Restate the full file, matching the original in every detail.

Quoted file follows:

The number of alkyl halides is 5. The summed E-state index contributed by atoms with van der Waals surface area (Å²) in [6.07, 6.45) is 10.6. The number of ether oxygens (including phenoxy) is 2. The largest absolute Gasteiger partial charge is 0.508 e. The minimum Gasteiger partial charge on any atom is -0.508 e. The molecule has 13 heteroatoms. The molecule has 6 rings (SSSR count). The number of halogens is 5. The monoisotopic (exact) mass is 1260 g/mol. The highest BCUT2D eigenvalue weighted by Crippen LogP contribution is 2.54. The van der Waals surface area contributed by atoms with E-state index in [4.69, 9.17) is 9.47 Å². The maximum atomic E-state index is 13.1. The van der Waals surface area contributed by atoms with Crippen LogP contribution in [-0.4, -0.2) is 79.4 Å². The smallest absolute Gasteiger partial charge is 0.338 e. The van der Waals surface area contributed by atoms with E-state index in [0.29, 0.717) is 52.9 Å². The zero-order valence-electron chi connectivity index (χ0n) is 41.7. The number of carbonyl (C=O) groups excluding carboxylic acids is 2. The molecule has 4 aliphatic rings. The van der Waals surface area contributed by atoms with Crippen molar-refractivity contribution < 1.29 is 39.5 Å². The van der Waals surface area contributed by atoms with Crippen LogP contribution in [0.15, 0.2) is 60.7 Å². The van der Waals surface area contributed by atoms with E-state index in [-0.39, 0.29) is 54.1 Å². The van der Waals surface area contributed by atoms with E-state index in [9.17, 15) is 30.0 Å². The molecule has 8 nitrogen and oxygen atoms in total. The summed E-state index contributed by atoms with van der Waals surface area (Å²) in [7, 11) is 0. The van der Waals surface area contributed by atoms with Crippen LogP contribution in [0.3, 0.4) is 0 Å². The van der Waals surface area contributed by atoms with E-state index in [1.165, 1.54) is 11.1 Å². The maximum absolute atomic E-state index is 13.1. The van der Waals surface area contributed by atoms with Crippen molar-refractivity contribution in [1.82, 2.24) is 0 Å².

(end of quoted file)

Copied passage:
The number of alkyl halides is 5. The summed E-state index contributed by atoms with van der Waals surface area (Å²) in [6.07, 6.45) is 10.6. The number of ether oxygens (including phenoxy) is 2. The largest absolute Gasteiger partial charge is 0.508 e. The minimum Gasteiger partial charge on any atom is -0.508 e. The molecule has 13 heteroatoms. The molecule has 6 rings (SSSR count). The number of halogens is 5. The monoisotopic (exact) mass is 1260 g/mol. The highest BCUT2D eigenvalue weighted by Crippen LogP contribution is 2.54. The van der Waals surface area contributed by atoms with E-state index in [4.69, 9.17) is 9.47 Å². The maximum atomic E-state index is 13.1. The van der Waals surface area contributed by atoms with Crippen LogP contribution in [-0.4, -0.2) is 79.4 Å². The smallest absolute Gasteiger partial charge is 0.338 e. The van der Waals surface area contributed by atoms with E-state index in [0.29, 0.717) is 52.9 Å². The zero-order valence-electron chi connectivity index (χ0n) is 41.7. The number of carbonyl (C=O) groups excluding carboxylic acids is 2. The molecule has 4 aliphatic rings. The van der Waals surface area contributed by atoms with Crippen molar-refractivity contribution < 1.29 is 39.5 Å². The van der Waals surface area contributed by atoms with Crippen LogP contribution in [0.15, 0.2) is 60.7 Å². The van der Waals surface area contributed by atoms with E-state index in [-0.39, 0.29) is 54.1 Å². The van der Waals surface area contributed by atoms with E-state index in [9.17, 15) is 30.0 Å². The molecule has 8 nitrogen and oxygen atoms in total. The summed E-state index contributed by atoms with van der Waals surface area (Å²) in [7, 11) is 0. The van der Waals surface area contributed by atoms with Crippen LogP contribution in [0.3, 0.4) is 0 Å². The van der Waals surface area contributed by atoms with E-state index in [1.165, 1.54) is 11.1 Å². The maximum absolute atomic E-state index is 13.1. The van der Waals surface area contributed by atoms with Crippen molar-refractivity contribution in [1.82, 2.24) is 0 Å².